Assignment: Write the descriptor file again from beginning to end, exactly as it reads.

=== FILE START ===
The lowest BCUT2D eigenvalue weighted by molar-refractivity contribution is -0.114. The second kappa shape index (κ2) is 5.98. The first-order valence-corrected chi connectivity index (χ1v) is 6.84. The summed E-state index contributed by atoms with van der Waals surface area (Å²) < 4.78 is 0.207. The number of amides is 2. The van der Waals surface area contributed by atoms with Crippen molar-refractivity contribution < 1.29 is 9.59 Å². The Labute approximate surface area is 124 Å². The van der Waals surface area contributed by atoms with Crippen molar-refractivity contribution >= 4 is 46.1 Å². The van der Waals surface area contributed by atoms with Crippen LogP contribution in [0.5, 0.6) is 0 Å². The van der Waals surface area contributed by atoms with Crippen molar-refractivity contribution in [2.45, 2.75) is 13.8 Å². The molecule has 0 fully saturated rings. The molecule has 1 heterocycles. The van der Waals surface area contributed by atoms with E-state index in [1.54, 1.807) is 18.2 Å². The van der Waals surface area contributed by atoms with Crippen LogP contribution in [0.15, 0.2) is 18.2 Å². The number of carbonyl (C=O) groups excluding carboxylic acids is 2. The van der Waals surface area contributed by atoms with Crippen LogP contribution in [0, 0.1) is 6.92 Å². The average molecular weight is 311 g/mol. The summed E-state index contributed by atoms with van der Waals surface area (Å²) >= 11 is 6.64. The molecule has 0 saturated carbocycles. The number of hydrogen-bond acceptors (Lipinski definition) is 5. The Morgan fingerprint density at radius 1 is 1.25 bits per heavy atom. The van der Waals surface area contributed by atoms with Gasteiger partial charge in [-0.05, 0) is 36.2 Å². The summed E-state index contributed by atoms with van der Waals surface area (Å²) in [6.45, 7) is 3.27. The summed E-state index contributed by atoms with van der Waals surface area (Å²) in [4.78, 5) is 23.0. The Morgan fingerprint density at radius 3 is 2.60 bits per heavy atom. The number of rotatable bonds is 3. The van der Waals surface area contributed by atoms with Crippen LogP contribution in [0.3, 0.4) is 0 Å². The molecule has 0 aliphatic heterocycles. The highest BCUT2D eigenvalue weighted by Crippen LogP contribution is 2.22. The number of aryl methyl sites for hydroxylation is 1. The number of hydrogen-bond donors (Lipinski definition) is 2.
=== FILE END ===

The lowest BCUT2D eigenvalue weighted by molar-refractivity contribution is -0.114. The second kappa shape index (κ2) is 5.98. The first-order valence-corrected chi connectivity index (χ1v) is 6.84. The summed E-state index contributed by atoms with van der Waals surface area (Å²) < 4.78 is 0.207. The number of amides is 2. The van der Waals surface area contributed by atoms with Crippen molar-refractivity contribution < 1.29 is 9.59 Å². The Labute approximate surface area is 124 Å². The van der Waals surface area contributed by atoms with Crippen molar-refractivity contribution >= 4 is 46.1 Å². The van der Waals surface area contributed by atoms with Crippen LogP contribution in [0.5, 0.6) is 0 Å². The van der Waals surface area contributed by atoms with Crippen molar-refractivity contribution in [2.45, 2.75) is 13.8 Å². The molecule has 0 fully saturated rings. The molecule has 1 heterocycles. The van der Waals surface area contributed by atoms with E-state index in [1.54, 1.807) is 18.2 Å². The van der Waals surface area contributed by atoms with Crippen LogP contribution in [0.15, 0.2) is 18.2 Å². The number of carbonyl (C=O) groups excluding carboxylic acids is 2. The van der Waals surface area contributed by atoms with Crippen LogP contribution in [0, 0.1) is 6.92 Å². The average molecular weight is 311 g/mol. The summed E-state index contributed by atoms with van der Waals surface area (Å²) >= 11 is 6.64. The molecule has 0 saturated carbocycles. The number of hydrogen-bond acceptors (Lipinski definition) is 5. The Morgan fingerprint density at radius 1 is 1.25 bits per heavy atom. The van der Waals surface area contributed by atoms with Gasteiger partial charge in [-0.05, 0) is 36.2 Å². The summed E-state index contributed by atoms with van der Waals surface area (Å²) in [6.45, 7) is 3.27. The summed E-state index contributed by atoms with van der Waals surface area (Å²) in [4.78, 5) is 23.0. The Morgan fingerprint density at radius 3 is 2.60 bits per heavy atom. The number of rotatable bonds is 3. The van der Waals surface area contributed by atoms with Crippen LogP contribution in [0.3, 0.4) is 0 Å². The molecule has 0 aliphatic heterocycles. The highest BCUT2D eigenvalue weighted by Crippen LogP contribution is 2.22. The number of aryl methyl sites for hydroxylation is 1. The number of hydrogen-bond donors (Lipinski definition) is 2.